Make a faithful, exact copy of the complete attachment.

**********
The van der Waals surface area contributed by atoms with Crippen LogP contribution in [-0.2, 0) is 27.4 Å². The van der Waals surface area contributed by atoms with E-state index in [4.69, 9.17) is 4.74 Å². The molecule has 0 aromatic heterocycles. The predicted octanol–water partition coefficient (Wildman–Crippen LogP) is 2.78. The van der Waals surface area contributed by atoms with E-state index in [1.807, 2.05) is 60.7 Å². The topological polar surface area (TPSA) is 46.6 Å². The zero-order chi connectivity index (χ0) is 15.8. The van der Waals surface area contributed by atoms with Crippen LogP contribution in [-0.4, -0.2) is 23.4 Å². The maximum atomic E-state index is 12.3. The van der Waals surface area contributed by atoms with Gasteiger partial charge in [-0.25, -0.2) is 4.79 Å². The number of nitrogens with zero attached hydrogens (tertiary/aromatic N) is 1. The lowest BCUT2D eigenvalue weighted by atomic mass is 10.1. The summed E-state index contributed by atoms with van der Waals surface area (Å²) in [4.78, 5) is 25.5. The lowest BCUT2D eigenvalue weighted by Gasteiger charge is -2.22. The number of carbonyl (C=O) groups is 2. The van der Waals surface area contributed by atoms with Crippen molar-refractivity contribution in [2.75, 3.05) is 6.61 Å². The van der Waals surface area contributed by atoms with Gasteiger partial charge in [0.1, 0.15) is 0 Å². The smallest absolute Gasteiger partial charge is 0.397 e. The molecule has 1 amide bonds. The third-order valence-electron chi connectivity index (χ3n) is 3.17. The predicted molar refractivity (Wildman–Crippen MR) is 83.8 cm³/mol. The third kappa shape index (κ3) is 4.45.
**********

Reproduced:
The van der Waals surface area contributed by atoms with Crippen LogP contribution in [-0.2, 0) is 27.4 Å². The van der Waals surface area contributed by atoms with E-state index in [4.69, 9.17) is 4.74 Å². The molecule has 0 aromatic heterocycles. The predicted octanol–water partition coefficient (Wildman–Crippen LogP) is 2.78. The van der Waals surface area contributed by atoms with E-state index in [1.807, 2.05) is 60.7 Å². The topological polar surface area (TPSA) is 46.6 Å². The zero-order chi connectivity index (χ0) is 15.8. The van der Waals surface area contributed by atoms with Crippen LogP contribution in [-0.4, -0.2) is 23.4 Å². The maximum atomic E-state index is 12.3. The van der Waals surface area contributed by atoms with Gasteiger partial charge in [-0.25, -0.2) is 4.79 Å². The number of nitrogens with zero attached hydrogens (tertiary/aromatic N) is 1. The lowest BCUT2D eigenvalue weighted by atomic mass is 10.1. The summed E-state index contributed by atoms with van der Waals surface area (Å²) in [4.78, 5) is 25.5. The lowest BCUT2D eigenvalue weighted by Gasteiger charge is -2.22. The number of carbonyl (C=O) groups is 2. The van der Waals surface area contributed by atoms with Crippen molar-refractivity contribution in [2.75, 3.05) is 6.61 Å². The van der Waals surface area contributed by atoms with Gasteiger partial charge in [0.1, 0.15) is 0 Å². The smallest absolute Gasteiger partial charge is 0.397 e. The molecule has 1 amide bonds. The third-order valence-electron chi connectivity index (χ3n) is 3.17. The predicted molar refractivity (Wildman–Crippen MR) is 83.8 cm³/mol. The third kappa shape index (κ3) is 4.45.